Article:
Sure, I lost my wonderful playroom, but Rowena now gets more sleep and is less cranky. Makani gets to read late into the night, and Kaylee is no longer the third wheel. Furthermore, Rowena now keeps her toys behind a shut door, stopping many arguments before they even happen.

3. Recreate the situation with positive words.

The clincher was when Rowena realized that Kaylee liked her. Kaylee uses a shortened version of Makani’s name to mean “girl,” and she uses this name for every girl she sees. Kaylee has never called Rowena by name. I think this has bothered Rowena a little. Makani and Kaylee were becoming friends, and Rowena now felt like the third wheel. Makani would say, “I like Kaylee but not Rowena.” And this just worsened the situation.

Then a few weeks ago, something happened that changed this whole thing around. Rowena and Kaylee both go to the nursery now because our church does not have a class for 4-year olds. You either go with the big kids (ages 5-12) or with the little kids (ages 0 – 4). We didn’t like this very much, and so my husband snuck Rowena into the big kid class one day. Sure, Rowena is only 4, but she doesn’t run around, she can sit still, and she can do crafts like an older child.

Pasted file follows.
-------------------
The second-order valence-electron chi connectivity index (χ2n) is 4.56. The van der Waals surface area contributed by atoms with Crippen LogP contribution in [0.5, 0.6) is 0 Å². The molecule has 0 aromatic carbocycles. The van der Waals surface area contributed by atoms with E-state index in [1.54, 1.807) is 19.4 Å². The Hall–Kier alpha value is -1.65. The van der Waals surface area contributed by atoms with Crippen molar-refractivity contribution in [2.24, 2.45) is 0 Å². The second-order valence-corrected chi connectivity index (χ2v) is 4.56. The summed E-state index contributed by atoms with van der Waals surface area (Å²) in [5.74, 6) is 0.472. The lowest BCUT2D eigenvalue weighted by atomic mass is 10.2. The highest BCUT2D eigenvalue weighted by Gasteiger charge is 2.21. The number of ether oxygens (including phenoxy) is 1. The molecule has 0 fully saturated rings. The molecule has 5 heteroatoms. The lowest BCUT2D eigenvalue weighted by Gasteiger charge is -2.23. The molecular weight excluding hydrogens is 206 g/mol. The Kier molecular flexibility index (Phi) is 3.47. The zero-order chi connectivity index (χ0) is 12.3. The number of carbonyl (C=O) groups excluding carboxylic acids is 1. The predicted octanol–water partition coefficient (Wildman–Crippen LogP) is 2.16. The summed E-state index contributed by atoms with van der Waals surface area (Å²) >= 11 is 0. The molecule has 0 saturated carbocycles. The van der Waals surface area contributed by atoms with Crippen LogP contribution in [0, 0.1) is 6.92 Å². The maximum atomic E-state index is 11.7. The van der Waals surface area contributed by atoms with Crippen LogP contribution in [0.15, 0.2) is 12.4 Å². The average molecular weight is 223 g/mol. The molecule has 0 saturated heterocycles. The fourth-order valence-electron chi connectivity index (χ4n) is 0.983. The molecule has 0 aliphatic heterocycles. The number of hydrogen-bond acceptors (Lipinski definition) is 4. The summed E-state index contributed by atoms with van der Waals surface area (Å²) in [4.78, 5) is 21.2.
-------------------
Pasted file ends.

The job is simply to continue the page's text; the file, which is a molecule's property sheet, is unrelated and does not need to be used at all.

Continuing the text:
Well, Kaylee did not want to go into the nursery without Rowena. Several other kids came up to play with her or give her hugs, and she would have nothing to do with them. “Kani?” she asked me. It was kind of like she was saying, “You’re not my sister. I am not playing with you. I want my sister.”

That afternoon, we told Rowena how Kaylee had asked for her and did not want to play with anyone else. Rowena’s face broke into the biggest smile I have ever seen, “Kaylee likes me.” In fact, she said that several times that day.

The next morning, Kaylee was grumpy, having been woken suddenly. While I changed Kaylee’s diaper, Rowena petted Kaylee’s head, but Kaylee, being grumpy, pushed Rowena away. Confused and hurt, Rowena asked me, “Does she like me?”

I answered with my usual question, “What do you think?”

“I don’t know,” she said. Her little brow furrowed in concern.

“Yes, she likes you,” I said. “She is just grumpy because it is morning and she is awake.”

Rowena brightened once again and has not questioned whether or not Kaylee likes her since that morning. She happily takes Kaylee’s hand, and the two of them tromp off together to play. They now have sleepovers sometimes, and Rowena shares more willingly and freely. When Rowena is around, Kaylee does not seem to need as much personal attention from me, and I know Kaylee has really wanted a friend.

I am just so happy to see my two youngest finally find each other, but even more, I am thankful that I know longer have to deal with the she-put-her-foot-on-my-side-of-the-car complaint. Now the foot just gets kissed, and I hear much giggling and rejoicing.

Rita Webb is a homeschooling mom for three young children, aged two, four, and six. Rita researches many homeschooling resources and writes reviews on these materials in her blog